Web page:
Sooner or later, the house always wins.
That was the message former NASA astronaut Ed Lu gave at our Santa Clara headquarters as part of a series of talks to NVIDIA employees Wednesday.
Lu spoke about the risks to humanity posed by asteroids — and outlined his effort to understand and lessen them.
“You can’t win a game of chance forever,” Lu said. “In the game of cosmic roulette we’re not the house – we have got to change the game at some point, or we become like the dinosaurs.”
Lu’s Sentinel Mission aims to detect all these asteroids within several years. Mapping their paths — while accounting for gravitational variables such as Jupiter, other large asteroids and even the shape of the Sun — is a huge computing job. And could be a life-saving use of GPU processing power.
Lu, a physicist and veteran of two Space Shuttle missions, has gathered a small team of scientists. Their aim is to build a space-based infrared telescope they call “Sentinel.”
His team’s design is sensitive enough to find an asteroid the size and color of a charcoal briquette — at a distance of 30,000 miles, against the black backdrop of space.
Now he’s raising the funds he needs to get it built and launched.
A Dangerous Game
To be sure, Lu explained, the risks of a space rock destroying a city – or our entire civilization – this year are slight. Over time, though, the risk grows.
There’s a 1 percent chance that one the size of a football stadium will hit in our lifetime. But every 30-40 million years a rock large enough to kill everything less hardy than cockroaches slams into Earth.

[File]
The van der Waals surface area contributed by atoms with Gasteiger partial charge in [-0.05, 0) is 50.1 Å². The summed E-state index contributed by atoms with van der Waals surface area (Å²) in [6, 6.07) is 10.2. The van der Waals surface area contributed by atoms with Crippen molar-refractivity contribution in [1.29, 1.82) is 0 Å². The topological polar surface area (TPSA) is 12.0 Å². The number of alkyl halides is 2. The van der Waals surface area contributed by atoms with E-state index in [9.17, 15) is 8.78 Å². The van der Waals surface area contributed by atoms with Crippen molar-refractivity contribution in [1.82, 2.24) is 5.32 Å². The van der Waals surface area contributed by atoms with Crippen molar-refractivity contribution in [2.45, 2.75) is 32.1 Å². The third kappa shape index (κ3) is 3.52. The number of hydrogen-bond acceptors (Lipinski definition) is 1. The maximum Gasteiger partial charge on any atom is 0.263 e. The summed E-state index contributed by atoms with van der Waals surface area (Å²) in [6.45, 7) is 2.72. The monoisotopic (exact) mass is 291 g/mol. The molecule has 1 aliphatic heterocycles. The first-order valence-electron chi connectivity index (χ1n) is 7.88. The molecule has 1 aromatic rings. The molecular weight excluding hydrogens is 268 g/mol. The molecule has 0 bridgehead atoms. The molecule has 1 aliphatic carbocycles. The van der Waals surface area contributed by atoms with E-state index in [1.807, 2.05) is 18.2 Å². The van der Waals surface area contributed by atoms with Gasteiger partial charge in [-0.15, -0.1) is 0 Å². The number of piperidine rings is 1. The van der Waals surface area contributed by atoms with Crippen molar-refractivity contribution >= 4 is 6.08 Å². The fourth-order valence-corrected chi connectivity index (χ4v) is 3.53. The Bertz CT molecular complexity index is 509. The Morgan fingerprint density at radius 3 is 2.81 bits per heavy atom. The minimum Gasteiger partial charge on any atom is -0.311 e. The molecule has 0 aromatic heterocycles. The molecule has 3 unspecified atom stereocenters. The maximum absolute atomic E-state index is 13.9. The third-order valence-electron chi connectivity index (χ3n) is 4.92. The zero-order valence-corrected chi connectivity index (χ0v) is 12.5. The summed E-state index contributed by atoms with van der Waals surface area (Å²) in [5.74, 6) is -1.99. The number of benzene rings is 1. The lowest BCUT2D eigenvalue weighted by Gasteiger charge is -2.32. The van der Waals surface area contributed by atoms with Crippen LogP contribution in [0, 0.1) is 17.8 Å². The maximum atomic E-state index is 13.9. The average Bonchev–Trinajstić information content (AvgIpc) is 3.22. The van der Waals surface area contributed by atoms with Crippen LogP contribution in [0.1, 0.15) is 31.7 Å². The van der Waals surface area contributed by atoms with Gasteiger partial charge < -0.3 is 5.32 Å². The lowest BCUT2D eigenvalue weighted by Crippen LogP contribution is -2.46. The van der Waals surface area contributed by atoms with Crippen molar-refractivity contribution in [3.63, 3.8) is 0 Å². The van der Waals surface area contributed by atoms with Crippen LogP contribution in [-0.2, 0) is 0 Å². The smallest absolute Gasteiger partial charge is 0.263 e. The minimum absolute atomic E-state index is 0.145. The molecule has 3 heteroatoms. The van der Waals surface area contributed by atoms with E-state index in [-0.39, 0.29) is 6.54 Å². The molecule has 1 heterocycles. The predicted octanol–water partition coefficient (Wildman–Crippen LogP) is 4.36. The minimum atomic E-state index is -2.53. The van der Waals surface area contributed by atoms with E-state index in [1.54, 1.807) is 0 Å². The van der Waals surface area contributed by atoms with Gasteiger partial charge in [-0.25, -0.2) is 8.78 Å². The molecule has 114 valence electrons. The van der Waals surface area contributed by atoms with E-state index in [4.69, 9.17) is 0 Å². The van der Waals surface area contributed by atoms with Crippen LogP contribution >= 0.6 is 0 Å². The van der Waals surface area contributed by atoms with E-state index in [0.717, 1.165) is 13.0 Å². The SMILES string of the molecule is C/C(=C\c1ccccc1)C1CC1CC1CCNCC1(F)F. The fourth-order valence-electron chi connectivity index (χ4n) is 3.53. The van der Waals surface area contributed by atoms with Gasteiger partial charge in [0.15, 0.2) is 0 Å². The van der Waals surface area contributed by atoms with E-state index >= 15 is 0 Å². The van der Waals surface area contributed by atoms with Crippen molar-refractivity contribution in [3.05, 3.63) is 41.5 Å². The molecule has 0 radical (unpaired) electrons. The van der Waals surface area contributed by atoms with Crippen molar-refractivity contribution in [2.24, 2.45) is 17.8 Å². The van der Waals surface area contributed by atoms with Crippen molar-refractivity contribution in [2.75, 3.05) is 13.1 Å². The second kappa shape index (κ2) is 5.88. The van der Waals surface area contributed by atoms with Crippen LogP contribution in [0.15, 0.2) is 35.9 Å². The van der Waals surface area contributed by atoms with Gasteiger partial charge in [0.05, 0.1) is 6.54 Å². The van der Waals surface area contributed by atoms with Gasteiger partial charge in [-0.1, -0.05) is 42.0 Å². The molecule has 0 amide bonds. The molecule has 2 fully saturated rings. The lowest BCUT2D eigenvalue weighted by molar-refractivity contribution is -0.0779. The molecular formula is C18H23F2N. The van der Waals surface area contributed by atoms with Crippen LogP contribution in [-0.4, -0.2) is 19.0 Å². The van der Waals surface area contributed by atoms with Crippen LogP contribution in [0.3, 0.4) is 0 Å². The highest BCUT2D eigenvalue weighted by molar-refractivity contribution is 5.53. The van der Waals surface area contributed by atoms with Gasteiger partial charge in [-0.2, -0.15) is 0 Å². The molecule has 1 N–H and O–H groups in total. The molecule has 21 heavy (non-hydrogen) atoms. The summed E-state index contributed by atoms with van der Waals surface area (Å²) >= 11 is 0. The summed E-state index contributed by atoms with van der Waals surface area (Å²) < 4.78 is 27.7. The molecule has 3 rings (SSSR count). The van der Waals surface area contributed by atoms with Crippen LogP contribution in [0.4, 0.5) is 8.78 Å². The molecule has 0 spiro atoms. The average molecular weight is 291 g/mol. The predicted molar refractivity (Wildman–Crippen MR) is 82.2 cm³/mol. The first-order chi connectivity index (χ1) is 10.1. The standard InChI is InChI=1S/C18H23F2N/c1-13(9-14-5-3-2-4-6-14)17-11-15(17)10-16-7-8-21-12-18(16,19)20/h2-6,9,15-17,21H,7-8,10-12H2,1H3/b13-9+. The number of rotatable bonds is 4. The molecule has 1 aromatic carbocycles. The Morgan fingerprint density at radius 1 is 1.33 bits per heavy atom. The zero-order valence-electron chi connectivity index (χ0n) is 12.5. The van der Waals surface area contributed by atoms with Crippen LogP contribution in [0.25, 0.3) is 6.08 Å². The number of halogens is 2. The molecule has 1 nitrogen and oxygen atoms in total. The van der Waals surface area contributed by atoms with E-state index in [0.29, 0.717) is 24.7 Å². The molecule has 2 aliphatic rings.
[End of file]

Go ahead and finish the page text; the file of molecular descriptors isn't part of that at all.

There are about 1 million asteroids swirling around the sun that could intersect with Earth’s orbit.
“You can get away with running across the street with your eyes closed, once,” Lu said. “But if you do it 100 times, you’re going to get hit.”
That’s no good. The upside: it doesn’t take much to knock a killer asteroid off course.
Given enough lead time, changing an object’s speed by a few millimeters per second can be enough to cause something that will hit our planet to speed right by us.
Cancelling the Apocalypse
It’s doable. In fact, Lu says, we’ve done it before, slamming a probe the size of an easy chair into an asteroid, and altering its trajectory.
“We’re at the stage at which we can change the future story for our planet, for our solar system, that’s what we’re trying to do,” Lu said. “We’re trying to save the world.”
The trick, Lu says, is identifying rocks that are on course to hit us. Astronomers are already tracking most of the big stuff — we think.
That’s where his latest project comes in. He’s raising money to fund a mission — dubbed Sentinel — that will take a more comprehensive look at what’s out there.
He estimates the cost of his project is around $500 million. That’s comparable to the price tag of a new wing for a museum.
“If you look at the cost of making a movie like ‘Armageddon,’ it’s about half the cost of Sentinel.”
Or we can just keep playing roulette.
“At this point, we simply do not know when the next major impact is going to happen,” Lu said.
To learn more, go to sentinelmission.org.